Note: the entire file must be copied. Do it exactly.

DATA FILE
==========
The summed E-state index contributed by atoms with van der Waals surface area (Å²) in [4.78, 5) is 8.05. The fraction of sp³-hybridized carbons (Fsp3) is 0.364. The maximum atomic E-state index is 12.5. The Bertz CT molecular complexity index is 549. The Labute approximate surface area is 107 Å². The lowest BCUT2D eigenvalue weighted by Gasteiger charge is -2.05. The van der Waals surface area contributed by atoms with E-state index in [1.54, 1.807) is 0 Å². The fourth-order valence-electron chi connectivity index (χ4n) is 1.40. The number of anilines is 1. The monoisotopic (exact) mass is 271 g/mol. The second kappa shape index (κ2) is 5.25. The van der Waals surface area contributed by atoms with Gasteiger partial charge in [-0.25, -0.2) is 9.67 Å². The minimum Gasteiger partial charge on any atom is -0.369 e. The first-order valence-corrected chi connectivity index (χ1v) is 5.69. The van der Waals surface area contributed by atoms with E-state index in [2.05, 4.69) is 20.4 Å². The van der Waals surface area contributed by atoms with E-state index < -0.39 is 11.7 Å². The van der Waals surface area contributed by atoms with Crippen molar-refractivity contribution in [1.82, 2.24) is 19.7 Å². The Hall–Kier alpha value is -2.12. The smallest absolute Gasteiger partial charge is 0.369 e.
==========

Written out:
The summed E-state index contributed by atoms with van der Waals surface area (Å²) in [4.78, 5) is 8.05. The fraction of sp³-hybridized carbons (Fsp3) is 0.364. The maximum atomic E-state index is 12.5. The Bertz CT molecular complexity index is 549. The Labute approximate surface area is 107 Å². The lowest BCUT2D eigenvalue weighted by Gasteiger charge is -2.05. The van der Waals surface area contributed by atoms with E-state index in [1.54, 1.807) is 0 Å². The fourth-order valence-electron chi connectivity index (χ4n) is 1.40. The number of anilines is 1. The monoisotopic (exact) mass is 271 g/mol. The second kappa shape index (κ2) is 5.25. The van der Waals surface area contributed by atoms with Gasteiger partial charge in [-0.25, -0.2) is 9.67 Å². The minimum Gasteiger partial charge on any atom is -0.369 e. The first-order valence-corrected chi connectivity index (χ1v) is 5.69. The van der Waals surface area contributed by atoms with E-state index in [2.05, 4.69) is 20.4 Å². The van der Waals surface area contributed by atoms with E-state index < -0.39 is 11.7 Å². The van der Waals surface area contributed by atoms with Crippen molar-refractivity contribution in [1.82, 2.24) is 19.7 Å². The Hall–Kier alpha value is -2.12. The smallest absolute Gasteiger partial charge is 0.369 e.